Diversity Alliance’s mission is to guide the events and MICE industry in moving towards a more diverse, inclusive, accessible and equitable sector through training and consultancy. However, another key part of our mission is to give a voice to those from underrepresented communities to share their stories, lived experiences and recommendations on how we can do better at work and in events.

My personal contribution to equity comes through demonstrating allyship to other communities that aren’t my own (including all the intersections of the female experience), by providing a platform and tools to help them express what they need in order to educate communities around how to level the playing field.

I believe we can get closer to achieving equity by giving a voice, listening, acting on feedback and speaking up against inequity, which very much feeds into the work I do. From 2020 - 2022 I alongside three other amazing women of colour (Priya Narain, Felicia Asiedu and Benedicta Asante) became racial diversity ambassadors for the Fast Forward 15 women in events mentorship programme. Our goal was to encourage more diversity amongst mentees and mentors seeking to join and be accepted on the programme.

We did this via outreach and delivering events to these specific communities, and have increased racial diversity of women on the programme year on year. For me this was an important step to bring about equity for women of colour. This is such an important part of the equity piece, as those who receive mentoring are promoted five times more often than people who do not have mentors, and mentees can benefit from growing their personal network outside of their colleagues. They can also be introduced to inspirational and important people that may have an impact on their careers; this is huge, because many of these opportunities have previously been inaccessible to them since they were underrepresented on programmes like this.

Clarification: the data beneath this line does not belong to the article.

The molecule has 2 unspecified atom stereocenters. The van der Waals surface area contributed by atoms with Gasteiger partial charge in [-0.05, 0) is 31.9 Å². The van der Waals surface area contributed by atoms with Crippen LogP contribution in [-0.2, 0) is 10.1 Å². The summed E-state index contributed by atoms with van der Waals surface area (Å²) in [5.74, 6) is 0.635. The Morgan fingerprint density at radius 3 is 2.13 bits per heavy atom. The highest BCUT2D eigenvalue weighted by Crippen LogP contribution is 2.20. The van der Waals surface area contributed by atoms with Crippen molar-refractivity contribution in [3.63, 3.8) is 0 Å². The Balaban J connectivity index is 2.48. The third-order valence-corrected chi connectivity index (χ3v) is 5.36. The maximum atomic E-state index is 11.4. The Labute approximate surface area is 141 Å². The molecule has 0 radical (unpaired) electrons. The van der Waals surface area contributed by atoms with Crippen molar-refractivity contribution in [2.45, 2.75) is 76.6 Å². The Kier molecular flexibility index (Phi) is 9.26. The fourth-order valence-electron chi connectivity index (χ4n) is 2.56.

The Future? We need a diverse range of women represented in a variety of roles within all levels of a business- from the boardroom to leadership and beyond. Women need to be given a voice and the ability to contribute in decision making that affects their future.

We also really need more pay transparency in order to reach pay equity. This is still a big sticking point with organisations I work with who seem unwilling to share pay scales; if there is nothing to hide, then why won’t they share? Not only are we paid less, we also have the challenge of women's products costing more AND the average pension pot for a 65-year-old woman in the UK is just £35,800, one-fifth of the average pot held by a man of the same age (Figs from 2021). We are screwed, unless this is addressed with urgency.

"We must ask and address the question - is there a level of intersectionality impacting the starting position of women?"

Felicia Asiedu, Cvent

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Photo by Chau Cédric on Unsplash

Photo by Chau Cédric on Unsplash

Felicia Asiedu, senior marketing manager for Europe at Cvent

Equity or equality? That is the question. It’s so important to understand the difference – equality means each individual or group of people is given the same resources or opportunities.

Whereas equity acknowledges that each person has different circumstances, and allocates the resources and opportunities needed to reach an equal outcome.

I am not sure that I have openly and outwardly experienced equity. If I look back at most organisations that I have worked for, from the application process alone the entry requirement was a degree level qualification. This assumes the same starting blocks to life or circumstances.